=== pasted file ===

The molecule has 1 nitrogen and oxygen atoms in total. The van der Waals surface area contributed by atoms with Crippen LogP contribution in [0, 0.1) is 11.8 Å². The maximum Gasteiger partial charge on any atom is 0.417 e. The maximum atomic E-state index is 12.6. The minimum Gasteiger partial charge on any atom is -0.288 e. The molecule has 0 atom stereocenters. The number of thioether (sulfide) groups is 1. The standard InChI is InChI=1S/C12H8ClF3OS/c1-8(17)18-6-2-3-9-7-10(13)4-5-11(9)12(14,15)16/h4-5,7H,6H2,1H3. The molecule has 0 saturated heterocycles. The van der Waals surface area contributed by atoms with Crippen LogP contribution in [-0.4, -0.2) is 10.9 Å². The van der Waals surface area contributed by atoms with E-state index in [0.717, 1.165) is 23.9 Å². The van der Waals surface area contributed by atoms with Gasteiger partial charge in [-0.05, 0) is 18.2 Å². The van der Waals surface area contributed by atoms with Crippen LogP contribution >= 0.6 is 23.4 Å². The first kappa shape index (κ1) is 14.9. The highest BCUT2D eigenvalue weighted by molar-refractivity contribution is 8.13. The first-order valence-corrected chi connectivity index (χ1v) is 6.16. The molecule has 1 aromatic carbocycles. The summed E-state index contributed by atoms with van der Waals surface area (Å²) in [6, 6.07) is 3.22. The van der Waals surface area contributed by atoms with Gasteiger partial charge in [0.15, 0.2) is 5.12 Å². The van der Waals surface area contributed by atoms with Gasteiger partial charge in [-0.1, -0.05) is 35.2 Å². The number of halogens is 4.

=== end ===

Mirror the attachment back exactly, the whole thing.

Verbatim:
The molecule has 1 nitrogen and oxygen atoms in total. The van der Waals surface area contributed by atoms with Crippen LogP contribution in [0, 0.1) is 11.8 Å². The maximum Gasteiger partial charge on any atom is 0.417 e. The maximum atomic E-state index is 12.6. The minimum Gasteiger partial charge on any atom is -0.288 e. The molecule has 0 atom stereocenters. The number of thioether (sulfide) groups is 1. The standard InChI is InChI=1S/C12H8ClF3OS/c1-8(17)18-6-2-3-9-7-10(13)4-5-11(9)12(14,15)16/h4-5,7H,6H2,1H3. The molecule has 0 saturated heterocycles. The van der Waals surface area contributed by atoms with Crippen LogP contribution in [-0.4, -0.2) is 10.9 Å². The van der Waals surface area contributed by atoms with E-state index in [0.717, 1.165) is 23.9 Å². The van der Waals surface area contributed by atoms with Gasteiger partial charge in [-0.05, 0) is 18.2 Å². The van der Waals surface area contributed by atoms with Crippen LogP contribution >= 0.6 is 23.4 Å². The first kappa shape index (κ1) is 14.9. The highest BCUT2D eigenvalue weighted by molar-refractivity contribution is 8.13. The first-order valence-corrected chi connectivity index (χ1v) is 6.16. The molecule has 1 aromatic carbocycles. The summed E-state index contributed by atoms with van der Waals surface area (Å²) in [6, 6.07) is 3.22. The van der Waals surface area contributed by atoms with Gasteiger partial charge in [0.15, 0.2) is 5.12 Å². The van der Waals surface area contributed by atoms with Gasteiger partial charge in [-0.1, -0.05) is 35.2 Å². The number of halogens is 4.